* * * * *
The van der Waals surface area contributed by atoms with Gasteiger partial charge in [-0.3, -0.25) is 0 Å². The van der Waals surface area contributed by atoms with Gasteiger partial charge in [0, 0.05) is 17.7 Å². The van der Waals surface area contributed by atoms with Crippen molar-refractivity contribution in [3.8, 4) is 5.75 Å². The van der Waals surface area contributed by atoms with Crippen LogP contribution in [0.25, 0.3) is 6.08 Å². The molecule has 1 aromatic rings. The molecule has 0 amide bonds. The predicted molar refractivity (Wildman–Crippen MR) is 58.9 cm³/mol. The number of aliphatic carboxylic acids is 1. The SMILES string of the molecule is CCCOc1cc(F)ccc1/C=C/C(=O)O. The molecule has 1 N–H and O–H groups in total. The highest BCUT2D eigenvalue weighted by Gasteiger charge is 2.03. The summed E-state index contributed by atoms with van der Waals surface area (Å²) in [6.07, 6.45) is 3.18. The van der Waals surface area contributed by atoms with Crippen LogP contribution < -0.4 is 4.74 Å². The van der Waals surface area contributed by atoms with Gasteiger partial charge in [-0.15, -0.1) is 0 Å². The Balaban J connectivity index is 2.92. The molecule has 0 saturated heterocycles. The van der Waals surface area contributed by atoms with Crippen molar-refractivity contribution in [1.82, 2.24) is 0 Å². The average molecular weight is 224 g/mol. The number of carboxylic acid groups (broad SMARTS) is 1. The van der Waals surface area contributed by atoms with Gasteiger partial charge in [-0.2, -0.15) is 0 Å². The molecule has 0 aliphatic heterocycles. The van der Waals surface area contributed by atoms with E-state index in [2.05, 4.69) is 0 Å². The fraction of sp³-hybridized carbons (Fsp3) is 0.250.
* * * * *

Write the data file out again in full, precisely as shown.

The van der Waals surface area contributed by atoms with Gasteiger partial charge in [-0.3, -0.25) is 0 Å². The van der Waals surface area contributed by atoms with Gasteiger partial charge in [0, 0.05) is 17.7 Å². The van der Waals surface area contributed by atoms with Crippen molar-refractivity contribution in [3.8, 4) is 5.75 Å². The van der Waals surface area contributed by atoms with Crippen LogP contribution in [0.25, 0.3) is 6.08 Å². The molecule has 1 aromatic rings. The molecule has 0 amide bonds. The predicted molar refractivity (Wildman–Crippen MR) is 58.9 cm³/mol. The number of aliphatic carboxylic acids is 1. The SMILES string of the molecule is CCCOc1cc(F)ccc1/C=C/C(=O)O. The molecule has 1 N–H and O–H groups in total. The highest BCUT2D eigenvalue weighted by Gasteiger charge is 2.03. The summed E-state index contributed by atoms with van der Waals surface area (Å²) in [6.07, 6.45) is 3.18. The van der Waals surface area contributed by atoms with Crippen LogP contribution < -0.4 is 4.74 Å². The van der Waals surface area contributed by atoms with Gasteiger partial charge in [-0.15, -0.1) is 0 Å². The Balaban J connectivity index is 2.92. The molecule has 0 saturated heterocycles. The van der Waals surface area contributed by atoms with Crippen molar-refractivity contribution in [1.82, 2.24) is 0 Å². The average molecular weight is 224 g/mol. The number of carboxylic acid groups (broad SMARTS) is 1. The van der Waals surface area contributed by atoms with Gasteiger partial charge in [-0.2, -0.15) is 0 Å². The molecule has 0 aliphatic heterocycles. The van der Waals surface area contributed by atoms with E-state index in [2.05, 4.69) is 0 Å². The fraction of sp³-hybridized carbons (Fsp3) is 0.250.